It appears from the record that on August 7, 1923, petitioners sold the property in question to the respondents for the amount of P11,000 with the right of repurchase for the period of one year from said date, it having been stipulated between the parties that during the time for the repurchase the vendors would remain in possession of the premises, as lessees, having therefor the sum of P1,320 per year as rent. On August 7, 1924, the same contracting parties agreed to renew the contract of sale with the right of repurchase and lease, dated August 7, 1923, in the sense of extending one year more the life of the said contracts, that is, until August 7, 1925, upon the same conditions contained in the contract of August 7, 1923. Since the petitioners have not made use of their right to repurchase within the time agreed upon, the ownership and title of the respondents over the property sold to them was consolidated by operation of law. (Domenech vs. Montes, 3 Phil., 412; Joaquin vs. Aragon, 4 Phil., 615; Albert and Albert vs. Punsalan, 9 Phil., 294; Heirs of Jumero vs. Lizares, 17 Phil., 112; Lichauco vs. Berenguer, 20 Phil., 12; Yadao vs. Yadao, 20 Phil., 260; Tuason vs. Goduco, 23 Phil., 342; Magayano vs. Gapuzan, 33 Phil., 453; Dorado and Vista vs. Viriņa, 34 Phil., 264.).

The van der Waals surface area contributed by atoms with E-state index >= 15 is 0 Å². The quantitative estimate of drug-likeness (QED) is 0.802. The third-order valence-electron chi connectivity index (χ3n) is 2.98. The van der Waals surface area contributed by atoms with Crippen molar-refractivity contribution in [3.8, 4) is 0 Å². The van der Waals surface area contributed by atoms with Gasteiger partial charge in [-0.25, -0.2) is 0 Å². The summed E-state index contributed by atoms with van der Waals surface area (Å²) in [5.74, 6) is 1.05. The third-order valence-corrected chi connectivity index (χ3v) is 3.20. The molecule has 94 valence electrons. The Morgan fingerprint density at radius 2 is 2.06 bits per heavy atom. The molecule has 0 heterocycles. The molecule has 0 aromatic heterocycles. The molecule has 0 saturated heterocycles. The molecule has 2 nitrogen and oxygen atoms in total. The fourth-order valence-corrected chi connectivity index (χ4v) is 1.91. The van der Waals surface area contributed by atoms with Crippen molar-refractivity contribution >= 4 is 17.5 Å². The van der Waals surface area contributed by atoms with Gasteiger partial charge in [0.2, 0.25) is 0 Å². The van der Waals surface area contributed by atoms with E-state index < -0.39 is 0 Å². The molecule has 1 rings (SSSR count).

The complaint for ouster was filed in the justice of the peace court on November 3, 1925, that is, three months after the expiration of the time for repurchase. If petitioners desired to continue in the possession of the property as lessees, it was their duty to pay the amount of rent as agreed upon. Since they failed so to do, the respondents could bring an action against them for unlawful entry and detainer within one year from the date of the demand to pay the rent (Dorado and Vista vs. Viriņa, supra.) In support of their contention, petitioners cite the case of Falcon and Falcon vs. Barretto (26 Phil., 72). In the case, however, of Alderete vs. Amandoron and Angosto (46 Phil., 488), this court, in connection with the questions at issue in the said case of Falcon and Falcon vs. Barretto, said: "Upon the facts so stated there can be no question that the conclusions of the court were entirely correct; the case clearly involved questions of ownership over which the justice of the peace had no jurisdiction. But unfortunately, the decision contains certain dicta from which the inference has been drawn that under no circumstances can a vendee under a pacto de retro sale, maintain an action of forcible entry and detainer against the vendor for the possession of the land sold.
This view is clearly erroneous. A sale with pacto de retro transfers the legal title to the vendee and this, in the absence of an agreement to the contrary, carries with it the rights of possession. . . . .